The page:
But if Baru decides to lower the interest rate...who cares? So it's easier to borrow money. Yawn. Maybe a peasant can pay for a new horse, and avoid bankruptcy. But we've never met that peasant. We don't care. And what is an interest rate, anyway?

If you want to write thrilling economics and engaging politics, you need rules and stakes. You need the reader to understand, intuitively and without effort, what could go wrong — just like they do when someone picks up a knife by the blade. And you need a reason to care if something goes wrong.

So here's my advice, readers and writers:

We already know the rules of politics and economics, just like we know to be scared of that knife. What hurts us, in our day-to-day lives? We're not scared of swords. We're afraid of shame. We're afraid of disappointing the people who're counting on us. We're afraid of injustice — being robbed, exploited, or used. We're afraid of being alone.

Economics is the art of what people want, and how they get it. Politics is the art of convincing people to do what needs to be done. When you lose a money game, you get robbed, exploited, and used. When you lose a political gambit, you let down your supporters and shame yourself in front of everyone. Your dreams wither. Maybe you're imprisoned, or exiled, or executed by drowning. Maybe you just live a ruined life.

And if you're Baru, a deep-cover agent reporting to nobody but herself, on a life-long mission to liberate your home, then you're already so alone.

Before any swordfights, heists, cavalry charges, or exploding ships, Baru's best weapon is a pen and a sharp mind. She tracks movement and glances at parties, to map secret alliances. She detects treason in the back pages of secret ledgers. She exploits her own tax system to fund a rebel army. If she's discovered, she'll be drowned for treason and doom her parents to a life of slavery. Rules and stakes!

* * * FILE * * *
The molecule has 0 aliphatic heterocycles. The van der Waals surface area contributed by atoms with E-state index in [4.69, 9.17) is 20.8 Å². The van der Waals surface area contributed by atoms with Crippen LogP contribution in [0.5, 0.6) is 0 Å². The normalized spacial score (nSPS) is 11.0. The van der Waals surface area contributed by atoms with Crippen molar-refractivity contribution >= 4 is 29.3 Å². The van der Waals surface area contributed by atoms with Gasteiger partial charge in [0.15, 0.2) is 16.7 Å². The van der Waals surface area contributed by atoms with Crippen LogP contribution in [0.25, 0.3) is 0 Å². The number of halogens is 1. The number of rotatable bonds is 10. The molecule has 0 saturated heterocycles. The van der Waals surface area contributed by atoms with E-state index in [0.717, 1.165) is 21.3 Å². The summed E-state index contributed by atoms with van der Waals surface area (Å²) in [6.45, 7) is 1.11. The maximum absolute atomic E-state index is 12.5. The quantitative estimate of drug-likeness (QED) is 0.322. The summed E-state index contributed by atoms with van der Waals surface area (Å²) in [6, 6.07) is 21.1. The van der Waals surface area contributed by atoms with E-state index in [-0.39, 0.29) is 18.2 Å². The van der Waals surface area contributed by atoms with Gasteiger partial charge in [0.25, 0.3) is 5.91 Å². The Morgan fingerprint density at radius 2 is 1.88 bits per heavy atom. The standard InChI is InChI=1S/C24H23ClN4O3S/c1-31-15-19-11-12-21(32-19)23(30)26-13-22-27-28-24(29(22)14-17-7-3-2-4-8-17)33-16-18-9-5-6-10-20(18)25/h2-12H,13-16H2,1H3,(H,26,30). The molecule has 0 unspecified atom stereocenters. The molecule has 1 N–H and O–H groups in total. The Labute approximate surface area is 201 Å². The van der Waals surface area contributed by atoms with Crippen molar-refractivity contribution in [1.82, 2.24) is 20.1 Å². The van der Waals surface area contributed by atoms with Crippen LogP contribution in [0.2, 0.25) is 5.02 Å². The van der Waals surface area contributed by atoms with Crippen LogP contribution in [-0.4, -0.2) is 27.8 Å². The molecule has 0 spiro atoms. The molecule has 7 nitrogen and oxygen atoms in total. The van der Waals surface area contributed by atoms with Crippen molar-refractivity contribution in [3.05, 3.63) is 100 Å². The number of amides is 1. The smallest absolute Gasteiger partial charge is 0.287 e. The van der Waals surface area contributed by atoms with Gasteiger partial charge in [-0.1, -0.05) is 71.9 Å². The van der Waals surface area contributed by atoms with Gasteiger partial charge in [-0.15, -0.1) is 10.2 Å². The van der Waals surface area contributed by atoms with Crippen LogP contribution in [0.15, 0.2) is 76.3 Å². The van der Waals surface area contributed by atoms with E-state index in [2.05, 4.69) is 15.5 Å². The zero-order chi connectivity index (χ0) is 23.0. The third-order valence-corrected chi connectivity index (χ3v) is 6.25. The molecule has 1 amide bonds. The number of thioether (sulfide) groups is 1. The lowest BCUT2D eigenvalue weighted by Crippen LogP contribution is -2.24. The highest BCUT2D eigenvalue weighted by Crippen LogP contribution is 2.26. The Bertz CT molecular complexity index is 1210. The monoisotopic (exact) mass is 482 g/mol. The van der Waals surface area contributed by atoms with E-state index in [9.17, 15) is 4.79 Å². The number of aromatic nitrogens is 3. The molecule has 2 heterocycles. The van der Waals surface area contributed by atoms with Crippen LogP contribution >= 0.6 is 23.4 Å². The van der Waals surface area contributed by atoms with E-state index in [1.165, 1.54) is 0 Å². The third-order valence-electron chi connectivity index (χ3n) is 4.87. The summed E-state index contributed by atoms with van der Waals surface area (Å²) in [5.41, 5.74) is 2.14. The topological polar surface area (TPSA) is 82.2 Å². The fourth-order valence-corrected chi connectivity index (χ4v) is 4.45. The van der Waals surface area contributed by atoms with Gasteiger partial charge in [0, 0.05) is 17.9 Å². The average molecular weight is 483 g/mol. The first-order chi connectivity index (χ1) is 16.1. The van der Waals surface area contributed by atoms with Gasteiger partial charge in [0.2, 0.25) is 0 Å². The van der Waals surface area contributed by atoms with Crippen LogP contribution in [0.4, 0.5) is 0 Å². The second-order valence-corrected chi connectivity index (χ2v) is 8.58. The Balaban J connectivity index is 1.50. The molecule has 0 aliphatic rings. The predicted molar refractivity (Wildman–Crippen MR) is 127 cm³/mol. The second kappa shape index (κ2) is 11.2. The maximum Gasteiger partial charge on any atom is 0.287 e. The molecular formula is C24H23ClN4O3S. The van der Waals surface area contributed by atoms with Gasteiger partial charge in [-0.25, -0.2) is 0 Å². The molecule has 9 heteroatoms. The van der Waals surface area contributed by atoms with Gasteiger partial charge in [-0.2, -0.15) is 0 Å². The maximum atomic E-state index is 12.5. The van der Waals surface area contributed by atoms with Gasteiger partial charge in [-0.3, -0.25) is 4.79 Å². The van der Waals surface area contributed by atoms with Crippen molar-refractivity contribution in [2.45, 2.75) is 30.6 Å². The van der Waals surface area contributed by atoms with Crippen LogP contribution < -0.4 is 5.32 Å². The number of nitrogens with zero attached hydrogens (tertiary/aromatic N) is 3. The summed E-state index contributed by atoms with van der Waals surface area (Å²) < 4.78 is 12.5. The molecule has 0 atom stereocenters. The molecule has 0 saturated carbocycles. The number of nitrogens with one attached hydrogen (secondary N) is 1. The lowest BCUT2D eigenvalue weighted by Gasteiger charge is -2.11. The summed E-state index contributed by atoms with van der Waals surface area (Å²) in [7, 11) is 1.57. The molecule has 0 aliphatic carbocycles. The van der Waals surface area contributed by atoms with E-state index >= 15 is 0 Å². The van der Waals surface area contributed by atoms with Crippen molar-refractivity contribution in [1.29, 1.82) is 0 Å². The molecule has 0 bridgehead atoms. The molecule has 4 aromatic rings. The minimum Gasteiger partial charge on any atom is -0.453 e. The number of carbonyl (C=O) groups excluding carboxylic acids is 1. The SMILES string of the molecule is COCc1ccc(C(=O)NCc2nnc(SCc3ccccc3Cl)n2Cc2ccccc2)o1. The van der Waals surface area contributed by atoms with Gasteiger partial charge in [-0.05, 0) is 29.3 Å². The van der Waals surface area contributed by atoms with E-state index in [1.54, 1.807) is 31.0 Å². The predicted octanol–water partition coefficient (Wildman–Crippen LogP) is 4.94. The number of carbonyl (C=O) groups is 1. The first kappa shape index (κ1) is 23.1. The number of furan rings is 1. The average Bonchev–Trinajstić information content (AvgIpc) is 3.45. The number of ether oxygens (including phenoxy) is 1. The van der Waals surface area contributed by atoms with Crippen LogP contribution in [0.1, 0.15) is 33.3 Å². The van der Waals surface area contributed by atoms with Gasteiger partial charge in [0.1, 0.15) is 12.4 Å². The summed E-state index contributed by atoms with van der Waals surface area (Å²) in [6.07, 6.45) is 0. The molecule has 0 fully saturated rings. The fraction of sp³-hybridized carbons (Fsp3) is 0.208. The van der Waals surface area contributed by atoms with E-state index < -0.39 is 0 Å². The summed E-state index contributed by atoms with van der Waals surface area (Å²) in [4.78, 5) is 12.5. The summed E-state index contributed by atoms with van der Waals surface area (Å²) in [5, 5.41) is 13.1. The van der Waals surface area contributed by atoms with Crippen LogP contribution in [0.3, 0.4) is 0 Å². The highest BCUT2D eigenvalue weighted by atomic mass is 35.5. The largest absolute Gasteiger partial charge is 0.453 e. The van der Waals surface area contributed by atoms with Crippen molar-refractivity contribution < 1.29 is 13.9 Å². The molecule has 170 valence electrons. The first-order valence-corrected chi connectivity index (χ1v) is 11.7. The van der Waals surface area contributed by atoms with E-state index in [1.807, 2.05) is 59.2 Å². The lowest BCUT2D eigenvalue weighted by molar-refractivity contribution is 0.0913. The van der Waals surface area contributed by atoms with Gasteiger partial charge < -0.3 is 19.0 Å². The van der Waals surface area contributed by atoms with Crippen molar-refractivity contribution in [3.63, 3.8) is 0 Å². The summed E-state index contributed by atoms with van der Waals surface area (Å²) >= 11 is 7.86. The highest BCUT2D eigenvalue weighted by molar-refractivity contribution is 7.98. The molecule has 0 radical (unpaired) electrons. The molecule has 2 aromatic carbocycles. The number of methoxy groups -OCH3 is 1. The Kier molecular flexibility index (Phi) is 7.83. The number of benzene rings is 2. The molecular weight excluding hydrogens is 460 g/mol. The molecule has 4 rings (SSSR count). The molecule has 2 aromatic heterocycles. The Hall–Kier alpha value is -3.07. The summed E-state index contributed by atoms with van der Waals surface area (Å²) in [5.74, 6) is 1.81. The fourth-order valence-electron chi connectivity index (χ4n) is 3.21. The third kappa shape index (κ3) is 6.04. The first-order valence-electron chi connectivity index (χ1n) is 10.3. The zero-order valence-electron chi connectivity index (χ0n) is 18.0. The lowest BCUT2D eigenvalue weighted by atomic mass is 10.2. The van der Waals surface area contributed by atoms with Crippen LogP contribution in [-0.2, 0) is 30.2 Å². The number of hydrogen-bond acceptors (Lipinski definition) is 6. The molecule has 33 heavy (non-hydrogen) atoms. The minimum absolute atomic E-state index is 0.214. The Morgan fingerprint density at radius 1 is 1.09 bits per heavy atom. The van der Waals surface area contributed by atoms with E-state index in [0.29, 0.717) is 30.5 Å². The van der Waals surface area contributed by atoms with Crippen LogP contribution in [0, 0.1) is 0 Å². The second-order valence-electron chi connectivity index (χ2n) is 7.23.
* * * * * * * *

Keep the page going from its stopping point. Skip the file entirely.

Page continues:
In the end, a story is all about people. You don't need to explain the relationship between the money supply, inflation, and price levels — you just need to explain why someone in your story cares about it. 

If a reader loves a character, they'll follow her into anything. Even tax codes. 

Fantasy is powerful. When the Dark Lord invades with an army of ugly orcs, we know we should be afraid. But the world isn't threatened by a Dark Lord these days. It's threatened by the very daemon that made us so rich and powerful.

We need to claim that daemon's incomprehensible power for ourselves! We need to understand a bit of how the world works, and work and vote and labor to make it better. That's why I wrote a fantasy about a young woman who understands money and politics as well as she understands treachery and war — because she cares about the things we need to care about.

The Traitor/The Traitor Baru Cormorant is available to purchase/preorder from all good online retailers and bricks and mortar stores. You can check out some links here at Amazon, Barnes and Noble, Booktopia, and Book Depository. More information can also be found here at Pan Macmillan for Australian residents. 

We here at Smash Dragons had the opportunity to read this a few weeks ago, and damn we were impressed. A truly magnificent entry in the genre, and a must read for all speculative fiction fans!